Earth’s sixth mass extinction event begins with frogs

Scientist have discovered that there is a tadpole disease that is not discrimination on climate or environment, allowing it to prey on tadpoles around the globe. And with this new threat, they are concerned it could mean the end for the amphibian group altogether.

According to British researchers, tadpoles have begun to contract a new, highly infectious disease across population from around the world. The parasitic disease caused by single-celled microbes known as “protists” was discovered in the livers of tadpole samples from six separate countries across three continents. These parasites are complex and they store DNA in a nucleus, just like ours.

The new data has been published in the Proceedings of the National Academy of Sciences Journal, according to Nature World Report.

The disease they found in the tadpoles has been infecting them in both temperate and tropical sites. They also discovered that the disease is a distant relative of oyster parasites.

“Global frog populations are suffering serious declines and infectious disease has been shown to be a significant factor,” said Thomas Richards of Exeter University, who co-led the study. “Our work has revealed a previously unidentified microbial group that infects tadpole livers in frog populations across the globe,”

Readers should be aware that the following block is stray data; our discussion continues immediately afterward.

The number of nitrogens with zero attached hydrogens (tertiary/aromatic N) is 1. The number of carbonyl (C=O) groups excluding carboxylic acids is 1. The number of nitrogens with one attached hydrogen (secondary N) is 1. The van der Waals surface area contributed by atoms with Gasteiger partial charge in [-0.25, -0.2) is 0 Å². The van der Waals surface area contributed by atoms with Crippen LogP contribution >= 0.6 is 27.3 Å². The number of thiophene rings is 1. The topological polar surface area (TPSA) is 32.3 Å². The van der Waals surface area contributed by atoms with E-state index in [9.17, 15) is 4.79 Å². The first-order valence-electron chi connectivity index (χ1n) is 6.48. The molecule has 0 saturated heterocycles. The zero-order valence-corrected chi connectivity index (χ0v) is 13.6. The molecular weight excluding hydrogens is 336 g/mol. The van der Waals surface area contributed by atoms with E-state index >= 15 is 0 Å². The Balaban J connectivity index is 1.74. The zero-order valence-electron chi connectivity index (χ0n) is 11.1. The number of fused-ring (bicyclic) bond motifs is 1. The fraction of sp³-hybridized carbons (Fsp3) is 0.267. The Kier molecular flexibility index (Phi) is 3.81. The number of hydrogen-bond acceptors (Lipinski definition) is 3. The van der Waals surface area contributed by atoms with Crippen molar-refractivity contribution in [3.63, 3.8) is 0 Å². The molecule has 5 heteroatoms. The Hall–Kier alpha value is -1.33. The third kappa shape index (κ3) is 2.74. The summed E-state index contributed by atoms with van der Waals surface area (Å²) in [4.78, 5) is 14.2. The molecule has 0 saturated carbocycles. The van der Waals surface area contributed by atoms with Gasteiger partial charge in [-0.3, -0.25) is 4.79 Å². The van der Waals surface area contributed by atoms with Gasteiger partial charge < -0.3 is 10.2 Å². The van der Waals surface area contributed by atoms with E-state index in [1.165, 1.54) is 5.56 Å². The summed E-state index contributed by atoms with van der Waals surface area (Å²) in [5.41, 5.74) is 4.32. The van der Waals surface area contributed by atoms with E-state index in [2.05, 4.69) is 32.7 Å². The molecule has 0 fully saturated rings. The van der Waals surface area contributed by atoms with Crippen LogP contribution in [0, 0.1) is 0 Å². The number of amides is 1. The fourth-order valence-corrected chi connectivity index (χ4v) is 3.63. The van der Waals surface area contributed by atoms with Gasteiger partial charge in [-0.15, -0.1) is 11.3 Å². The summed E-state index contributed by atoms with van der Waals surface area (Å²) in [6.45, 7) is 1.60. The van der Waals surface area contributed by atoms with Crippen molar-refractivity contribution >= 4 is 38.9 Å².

“We now need to figure out if this novel microbe causes significant disease and could be contributing to the frog population declines.”

To many people’s surprise, amphibians, which includes frogs and toads, are at the top of the list for animal groups threatened by extinction. In 2008, 32 percent of frog species were categorized as almost extinct with another 42 percent on the decline.

At this point, experts are comparing the dropping number of amphibians from the Earth to the extinction of the dinosaurs that happened in just 250 years. They are calling it Earth’s sixth “mass extinction event.”




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